The Court allowed a judicial review holding that the board did an incomplete analysis. Even if it rejected some of the evidence, it ought to have analyzed the claim with respect to those aspects believed:
In my view, the Board focused entirely on the part of the applicants’ claim relating to a long-standing family feud. It was entitled to conclude that the applicants’ evidence relating to that situation was not credible. However, it also had a duty to consider the other grounds put forward by the applicants and consider their merits. The fact that their evidence relating to the feud was not credible did not excuse the Board from considering those other grounds.
As I stated in Joseph v Canada (Minister of Citizenship and Immigration), 2011 FC 548, at para 11:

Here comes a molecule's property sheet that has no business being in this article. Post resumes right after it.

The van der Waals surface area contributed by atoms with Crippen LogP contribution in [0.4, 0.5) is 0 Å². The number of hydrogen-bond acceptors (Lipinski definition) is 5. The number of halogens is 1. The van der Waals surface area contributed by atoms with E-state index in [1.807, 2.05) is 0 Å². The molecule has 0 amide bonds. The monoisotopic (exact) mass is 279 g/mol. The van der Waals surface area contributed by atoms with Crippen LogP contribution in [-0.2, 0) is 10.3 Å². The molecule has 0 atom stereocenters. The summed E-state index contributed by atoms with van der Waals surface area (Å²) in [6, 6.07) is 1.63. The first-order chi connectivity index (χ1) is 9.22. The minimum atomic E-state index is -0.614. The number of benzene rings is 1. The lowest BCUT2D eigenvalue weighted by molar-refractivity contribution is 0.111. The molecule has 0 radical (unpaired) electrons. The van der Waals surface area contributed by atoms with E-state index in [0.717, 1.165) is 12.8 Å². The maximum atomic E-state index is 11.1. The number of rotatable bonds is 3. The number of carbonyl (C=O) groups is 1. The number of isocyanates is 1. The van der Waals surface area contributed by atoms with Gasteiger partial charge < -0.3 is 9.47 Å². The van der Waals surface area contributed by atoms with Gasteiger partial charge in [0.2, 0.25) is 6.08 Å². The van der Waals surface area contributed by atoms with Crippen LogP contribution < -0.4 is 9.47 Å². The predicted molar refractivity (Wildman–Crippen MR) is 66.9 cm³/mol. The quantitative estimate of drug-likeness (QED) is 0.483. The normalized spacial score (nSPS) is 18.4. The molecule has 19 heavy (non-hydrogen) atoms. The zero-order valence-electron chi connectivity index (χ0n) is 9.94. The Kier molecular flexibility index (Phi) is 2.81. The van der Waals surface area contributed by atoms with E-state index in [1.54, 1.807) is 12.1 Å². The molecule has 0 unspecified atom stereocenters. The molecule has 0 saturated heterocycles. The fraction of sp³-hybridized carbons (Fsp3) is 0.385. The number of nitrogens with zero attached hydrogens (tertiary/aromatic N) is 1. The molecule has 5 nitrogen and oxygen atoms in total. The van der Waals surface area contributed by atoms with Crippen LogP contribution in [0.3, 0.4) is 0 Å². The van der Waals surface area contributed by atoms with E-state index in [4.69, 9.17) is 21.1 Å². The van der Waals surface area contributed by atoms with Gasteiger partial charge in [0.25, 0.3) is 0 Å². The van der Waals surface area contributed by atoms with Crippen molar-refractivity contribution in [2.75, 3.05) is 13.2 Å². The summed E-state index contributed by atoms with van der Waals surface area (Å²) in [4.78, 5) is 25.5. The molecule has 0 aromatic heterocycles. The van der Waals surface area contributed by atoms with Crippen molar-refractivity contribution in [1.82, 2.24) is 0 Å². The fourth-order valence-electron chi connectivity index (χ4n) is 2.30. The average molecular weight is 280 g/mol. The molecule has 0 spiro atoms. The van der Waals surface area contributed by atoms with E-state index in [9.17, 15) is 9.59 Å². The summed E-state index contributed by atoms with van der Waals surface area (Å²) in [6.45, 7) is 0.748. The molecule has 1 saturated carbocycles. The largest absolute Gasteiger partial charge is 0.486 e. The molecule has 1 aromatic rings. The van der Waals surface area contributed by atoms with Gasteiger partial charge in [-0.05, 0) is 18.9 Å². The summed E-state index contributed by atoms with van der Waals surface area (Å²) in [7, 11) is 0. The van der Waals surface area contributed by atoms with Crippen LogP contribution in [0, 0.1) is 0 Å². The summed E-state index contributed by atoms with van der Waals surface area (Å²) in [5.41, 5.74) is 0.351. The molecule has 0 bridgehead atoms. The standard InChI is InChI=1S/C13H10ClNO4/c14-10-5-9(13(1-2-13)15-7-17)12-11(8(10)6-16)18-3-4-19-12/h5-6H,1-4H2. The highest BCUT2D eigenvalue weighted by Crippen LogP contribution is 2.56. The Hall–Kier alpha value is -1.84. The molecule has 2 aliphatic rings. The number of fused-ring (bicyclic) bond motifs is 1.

The Board must be careful not to dismiss a refugee claim on the basis that it disbelieves parts of the claimant’s testimony, or evidence that does not go to the core of the claim. Sometimes claimants embellish their stories, or they forget minor details. It is unreasonable for the Board to dismiss claims simply because they find evidence at the fringes not to be reliable or trustworthy. Even if the Board finds some evidence not to be credible, it must go on to consider whether there remains a residuum of reliable evidence to support a well-founded fear of persecution.